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Neil Hamilton

Show Count: 3
Series Count: 1
Role: Old Time Radio Star
Old Time Radio
Born: September 9, 1899, Lynn, Massachusetts
Died: September 24, 1984, Escondido, California

James Neil Hamilton (September 9, 1899 – September 24, 1984) was an American actor known for his role as Commissioner Gordon on theBatman TV series of the 1960s. During the 1920s he was a minor leading man to major stars.

Early life

An only child, Hamilton was born in Lynn, Massachusetts.

Acting career

His show business career began when he secured a job as a shirt model in magazine ads, similar to fellow silent film performer Reed Howes who was known in advertisements as "The Arrow Collar Man". After this, he became interested in acting and joined several stock companies. This allowed him to secure his first film role in 1918, but he got his big break from D. W. Griffith in The White Rose (1923). In 1924, he traveled to Germany with Griffith and made the pseudo-documentary Isn't Life Wonderful, co-starring Griffith's muse and then girlfriend Carol Dempster.

Hamilton was signed by Paramount Pictures in the mid-1920s and soon became one of that studio's leading men. In 1926, he played one of Ronald Colman's brothers in Paramount's original silent version of Beau Geste. He also starred in Mother Machree, the title of which would coincidentally become sidekick Chief O'Hara's catchphrase in the Batman television show nearly 4 decades later. He was steadily employed in supporting roles, and worked for just about every studio inHollywood.

Hamilton made the transition to sound pictures at the end of the 1920s, and continued appearing in noteworthy productions. In 1930, he appeared in the original production of The Dawn Patrol, playing the squadron commander, a role played by Basil Rathbone in the 1938 remake. Hamilton was billed above Clark Gable in the 1931 Joan Crawford vehicle Laughing Sinners, in which he plays a cad who deserts a broken-hearted Crawford and Gable portrays a Salvation Army employee, then returns, whereupon Crawford succumbs to her overwhelming physical attraction toward Hamilton's character in spite of herself. He originated the role of Harry Holt in the 1932 film Tarzan the Ape Man and reprised the role in the 1934 pre-Code sequel, Tarzan and His Mate at Metro-Goldwyn-Mayer, one of the most daring of the Tarzan films. He made 268 films, both sound and silent, and played opposite such stars as Norma Shearer, Constance Bennett, Ann Sothern, andJean Arthur.

During the 1940s, for reasons that have never been satisfactorily explained, "A"-level work in Hollywood dried up for Hamilton, and he was reduced to working in serials, "B" films, and other low-prestige projects. In Since You Went Away (1944), an epic about life on the home front in World War II, Hamilton is seen only in still photographs as the serviceman whose family's travails while he is away on duty are the center of the film. Hamilton reportedly shot scenes for the movie, but for dramatic purposes the decision was made to keep his character off-screen.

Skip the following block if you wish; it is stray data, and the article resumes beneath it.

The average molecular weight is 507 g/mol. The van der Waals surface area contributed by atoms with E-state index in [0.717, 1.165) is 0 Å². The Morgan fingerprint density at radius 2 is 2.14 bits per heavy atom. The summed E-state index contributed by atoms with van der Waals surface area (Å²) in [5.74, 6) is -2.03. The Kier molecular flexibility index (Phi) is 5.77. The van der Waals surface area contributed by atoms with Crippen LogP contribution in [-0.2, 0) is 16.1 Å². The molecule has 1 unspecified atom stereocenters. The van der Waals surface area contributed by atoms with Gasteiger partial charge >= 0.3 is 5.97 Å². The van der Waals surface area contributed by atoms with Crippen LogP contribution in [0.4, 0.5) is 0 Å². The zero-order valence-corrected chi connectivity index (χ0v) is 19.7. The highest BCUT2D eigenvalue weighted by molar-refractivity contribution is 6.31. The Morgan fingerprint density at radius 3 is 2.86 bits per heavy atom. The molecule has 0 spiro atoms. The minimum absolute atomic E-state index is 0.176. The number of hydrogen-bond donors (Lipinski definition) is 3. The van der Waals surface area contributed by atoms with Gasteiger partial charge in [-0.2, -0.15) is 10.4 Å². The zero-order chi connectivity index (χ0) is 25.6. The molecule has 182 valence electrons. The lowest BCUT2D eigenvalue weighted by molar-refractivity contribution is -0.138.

A staunch Catholic, Hamilton later claimed that his faith got him through this difficult period. When television came along, Hamilton hosted Hollywood Screen Test (1948-1953), and did guest shots on numerous series of the 1950s and '60s such as seven episodes of Perry Mason (Yvonne Craig, who would go on to play Hamilton's daughter on Batman played Hamilton's stepdaughter in the episode "The Case of the Lazy Lover"), five episodes of 77 Sunset Strip, as well as Maverick, Mister Ed, and The Outer Limits. During the late 1940s and early 1950s Hamilton performed on Broadway in such shows as Many Happy Returns (1945), The Men We Marry (1948), and Late Love (1953).

In 1960, Hamilton replaced Richard Cromwell, who was planning a comeback of sorts. Cromwell became ill and died of complications from liver cancer. Hamilton was quickly signed by producer Maury Dexter for 20th Century Fox's planned production of The Little Shepherd of Kingdom Come co-starring Jimmie Rodgers and Chill Wills.

However, Hamilton is probably best remembered as Police Commissioner Gordon in the Batman TV series. He thought highly of Adam West's Batman and appeared in all 120 episodes ofBatman.

An unusual take on Hamilton's career—as in the career of many a serious working actor—is found simply in an AMC sound-bite promoting a 2000's airing of Tarzan—where Hamilton's patrician voice can be heard saying "Only Tarzan can save us now"—presaging word-for-word what Hamilton would be made to say—30 years later—every week in Batman--"Only Batman can save us now."

Personal life

Hamilton was married to Elsa Whitmer from 1922 until his death in September 1984. They had one child. Hamilton is a distant cousin of Margaret Hamilton, best known for playing "The Wicked Witch of the West" in The Wizard of Oz (1939). However, contrary to popular rumor, he is not related to John Hamilton, best known for playing Daily Planet editor Perry White on the 1950s TV series Adventures of Superman, starring George Reeves.

He was a Roman Catholic, and a member of the Good Shepherd Parish and the Catholic Motion Picture Guild in Beverly Hills, California.

He died at the age of 85 in 1984 after suffering an asthma attack. His ashes were scattered into the Pacific Ocean after his cremation.

Source: Wikipedia

Brownstone TheaterBrownstone Theater
Show Count: 6
Broadcast History: 21 February 1945 to 23 September 1945
Cast: Jackson Beck, Gertrude Warner, Jane Cowl, Les Tremayne, Jan Miner, Neil Hamilton
Director: Jock MacGregor
If you enjoy listening to a good play, then you'll love Brownstone Theatre!
Broadcast: 24th July 1950
Starring: Neil Hamilton
Added: Jul 24 2007